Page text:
The theory may have legs. The Supreme Court is already investigating accusations that the government sought Washington's help in preventing a military take-over of the Zaradari administration. In return it offers to eliminate a wing of the military's spy agency, Inter-Services Intelligence, or ISI, that is believed to maintain relations with militants, and other changes to Pakistan's security infrastructure.
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Pakistan’s army has been playing politics since the late 1950s. In 1947, after British India was partitioned into India and Pakistan, the latter was left with virtually no state infrastructure and the country’s leader, Mohammad Ali Jinnah, died a year later — to short a period for the leader to give his country a clear direction.
The end balance swings toward the army. It has ruled the country for about half its existence and has steered politics from behind the scenes for the other half.
“They run large parts of our security and foreign politics. The civilian government has little or no say in those. And they intervene in politics domestically,” Rehman said.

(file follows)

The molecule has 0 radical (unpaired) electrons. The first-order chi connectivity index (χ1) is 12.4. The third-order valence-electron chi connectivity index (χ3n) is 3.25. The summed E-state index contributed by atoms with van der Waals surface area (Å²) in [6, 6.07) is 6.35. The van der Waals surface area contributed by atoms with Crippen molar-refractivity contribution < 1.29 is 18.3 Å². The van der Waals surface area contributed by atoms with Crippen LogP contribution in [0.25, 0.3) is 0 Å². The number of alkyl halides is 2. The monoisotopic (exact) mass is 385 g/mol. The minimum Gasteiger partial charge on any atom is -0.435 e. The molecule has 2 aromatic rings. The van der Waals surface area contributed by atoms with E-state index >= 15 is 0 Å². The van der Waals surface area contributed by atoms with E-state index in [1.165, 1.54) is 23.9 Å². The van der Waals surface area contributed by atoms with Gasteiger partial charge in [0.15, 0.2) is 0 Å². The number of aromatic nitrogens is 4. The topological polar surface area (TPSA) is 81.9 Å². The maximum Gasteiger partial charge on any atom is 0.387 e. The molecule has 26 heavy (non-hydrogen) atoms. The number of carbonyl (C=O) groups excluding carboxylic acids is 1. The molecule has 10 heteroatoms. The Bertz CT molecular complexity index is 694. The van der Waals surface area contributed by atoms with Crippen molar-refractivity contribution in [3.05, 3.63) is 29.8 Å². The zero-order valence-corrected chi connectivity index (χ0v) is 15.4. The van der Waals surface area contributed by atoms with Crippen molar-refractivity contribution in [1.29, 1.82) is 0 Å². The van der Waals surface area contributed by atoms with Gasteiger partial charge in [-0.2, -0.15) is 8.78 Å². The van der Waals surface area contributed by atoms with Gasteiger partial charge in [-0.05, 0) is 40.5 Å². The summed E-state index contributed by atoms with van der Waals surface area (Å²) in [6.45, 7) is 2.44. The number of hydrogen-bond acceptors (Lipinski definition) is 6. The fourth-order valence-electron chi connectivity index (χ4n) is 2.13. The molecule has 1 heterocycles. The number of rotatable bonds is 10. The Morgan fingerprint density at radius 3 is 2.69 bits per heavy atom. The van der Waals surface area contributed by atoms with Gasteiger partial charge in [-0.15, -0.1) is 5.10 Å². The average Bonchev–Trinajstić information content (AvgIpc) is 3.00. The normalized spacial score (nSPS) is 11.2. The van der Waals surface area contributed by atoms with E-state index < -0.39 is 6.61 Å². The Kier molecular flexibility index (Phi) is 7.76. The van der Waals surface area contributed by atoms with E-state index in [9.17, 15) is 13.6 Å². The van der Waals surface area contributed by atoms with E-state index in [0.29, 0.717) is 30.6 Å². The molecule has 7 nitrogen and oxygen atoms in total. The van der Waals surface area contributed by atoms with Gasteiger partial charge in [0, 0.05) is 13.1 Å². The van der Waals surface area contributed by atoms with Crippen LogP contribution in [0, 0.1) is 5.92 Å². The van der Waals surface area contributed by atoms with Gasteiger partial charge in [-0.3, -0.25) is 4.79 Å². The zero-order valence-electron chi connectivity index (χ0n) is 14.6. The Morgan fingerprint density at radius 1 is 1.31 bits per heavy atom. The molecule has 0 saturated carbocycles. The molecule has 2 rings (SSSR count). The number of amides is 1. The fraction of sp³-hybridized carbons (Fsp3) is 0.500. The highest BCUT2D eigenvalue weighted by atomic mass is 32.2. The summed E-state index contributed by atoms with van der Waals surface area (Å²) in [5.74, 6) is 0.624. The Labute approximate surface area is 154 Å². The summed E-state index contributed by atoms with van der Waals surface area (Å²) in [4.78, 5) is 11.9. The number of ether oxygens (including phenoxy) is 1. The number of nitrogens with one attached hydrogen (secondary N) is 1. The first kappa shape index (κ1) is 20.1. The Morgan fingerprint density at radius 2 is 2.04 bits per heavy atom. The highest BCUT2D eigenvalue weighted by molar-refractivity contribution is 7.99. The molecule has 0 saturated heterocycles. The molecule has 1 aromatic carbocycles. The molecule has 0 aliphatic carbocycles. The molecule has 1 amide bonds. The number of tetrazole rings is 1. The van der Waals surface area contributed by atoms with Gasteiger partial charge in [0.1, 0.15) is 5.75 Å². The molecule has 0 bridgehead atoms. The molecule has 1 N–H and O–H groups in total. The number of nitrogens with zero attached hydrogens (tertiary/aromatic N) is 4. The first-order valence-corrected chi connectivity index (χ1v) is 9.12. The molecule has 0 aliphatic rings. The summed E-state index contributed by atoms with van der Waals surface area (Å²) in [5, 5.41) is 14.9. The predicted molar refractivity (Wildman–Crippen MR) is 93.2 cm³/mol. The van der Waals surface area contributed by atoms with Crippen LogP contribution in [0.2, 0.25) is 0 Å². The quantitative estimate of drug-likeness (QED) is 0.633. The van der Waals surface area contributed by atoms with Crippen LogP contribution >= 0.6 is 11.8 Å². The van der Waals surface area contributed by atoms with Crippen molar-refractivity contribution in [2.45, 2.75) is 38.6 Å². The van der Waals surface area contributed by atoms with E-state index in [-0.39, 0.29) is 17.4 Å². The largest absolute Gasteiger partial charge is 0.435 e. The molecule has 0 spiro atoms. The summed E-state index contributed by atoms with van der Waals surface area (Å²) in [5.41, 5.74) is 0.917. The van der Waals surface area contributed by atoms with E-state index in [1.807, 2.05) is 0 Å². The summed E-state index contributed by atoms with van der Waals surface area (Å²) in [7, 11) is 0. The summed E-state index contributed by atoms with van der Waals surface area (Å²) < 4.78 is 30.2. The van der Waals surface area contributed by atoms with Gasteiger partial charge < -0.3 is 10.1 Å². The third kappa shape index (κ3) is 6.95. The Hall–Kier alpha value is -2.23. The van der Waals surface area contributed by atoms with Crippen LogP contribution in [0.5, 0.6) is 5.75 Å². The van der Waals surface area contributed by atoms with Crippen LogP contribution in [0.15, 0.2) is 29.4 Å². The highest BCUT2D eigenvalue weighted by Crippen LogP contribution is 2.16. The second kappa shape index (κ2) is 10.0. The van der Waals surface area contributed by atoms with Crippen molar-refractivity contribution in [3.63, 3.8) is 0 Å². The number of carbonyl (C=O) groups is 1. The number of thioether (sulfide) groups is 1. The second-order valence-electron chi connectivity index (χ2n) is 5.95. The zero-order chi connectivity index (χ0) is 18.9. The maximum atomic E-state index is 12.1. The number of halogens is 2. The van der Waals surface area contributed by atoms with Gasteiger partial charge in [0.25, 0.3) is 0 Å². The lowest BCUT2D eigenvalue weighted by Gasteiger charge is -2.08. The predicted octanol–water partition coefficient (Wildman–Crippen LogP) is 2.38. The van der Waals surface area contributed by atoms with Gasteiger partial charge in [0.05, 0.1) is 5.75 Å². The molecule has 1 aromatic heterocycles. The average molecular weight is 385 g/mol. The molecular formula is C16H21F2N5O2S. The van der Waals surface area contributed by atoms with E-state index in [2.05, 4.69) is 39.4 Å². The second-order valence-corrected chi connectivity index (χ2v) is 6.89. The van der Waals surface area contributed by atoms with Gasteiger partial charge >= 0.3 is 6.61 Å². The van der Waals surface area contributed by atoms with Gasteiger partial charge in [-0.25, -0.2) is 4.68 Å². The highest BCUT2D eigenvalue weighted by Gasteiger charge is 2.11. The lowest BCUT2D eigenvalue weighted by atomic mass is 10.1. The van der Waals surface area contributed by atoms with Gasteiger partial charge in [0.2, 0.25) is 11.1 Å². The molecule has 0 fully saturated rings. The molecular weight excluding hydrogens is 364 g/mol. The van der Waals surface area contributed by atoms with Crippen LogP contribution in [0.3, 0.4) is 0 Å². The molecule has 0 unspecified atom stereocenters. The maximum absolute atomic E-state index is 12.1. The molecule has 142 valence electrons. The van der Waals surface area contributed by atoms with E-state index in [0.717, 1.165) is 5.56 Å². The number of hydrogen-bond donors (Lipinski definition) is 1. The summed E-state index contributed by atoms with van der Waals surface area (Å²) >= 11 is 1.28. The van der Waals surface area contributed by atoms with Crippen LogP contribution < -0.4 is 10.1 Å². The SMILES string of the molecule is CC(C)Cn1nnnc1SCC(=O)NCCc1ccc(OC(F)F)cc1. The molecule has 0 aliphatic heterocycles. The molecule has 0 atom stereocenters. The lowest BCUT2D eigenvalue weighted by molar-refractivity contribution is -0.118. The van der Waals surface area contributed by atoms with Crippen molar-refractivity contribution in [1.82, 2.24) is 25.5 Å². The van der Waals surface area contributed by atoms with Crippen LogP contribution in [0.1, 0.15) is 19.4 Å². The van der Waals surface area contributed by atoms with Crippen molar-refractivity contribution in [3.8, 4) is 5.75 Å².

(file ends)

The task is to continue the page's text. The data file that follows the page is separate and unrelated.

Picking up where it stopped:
A case in point is a remark made by a Pakistani foreign office official threats were made to his ministry over its unpopular ties with the United States: “But this policy is not even made here,” he said indignantly.
Ahmad Mukhtar, Pakistan’s defense minister, admitted he had little say over the affairs of the army and its spy agency in an interview last June. “In our system we have still not reached the status where the defense minister calls all the shots,” he said.
Not that the government didn’t try to assert its control over the army and the ISI. In August 2008 it ordered the intelligence agency to report directly to the ministry of interior, but the order backfired within 24 hours. An attempt to send the ISI chief to India to participate in an investigation into the Mumbai attacks failed as well.
Both attempts were ill prepared, analysts say.
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Since then, until a few days ago, the ruling PPP seemed to steer clear of confrontations with the army. But amid fears of an impending military coup, Prime Minister Yousaf Raza Gilani slammed current relationship between the military and the government.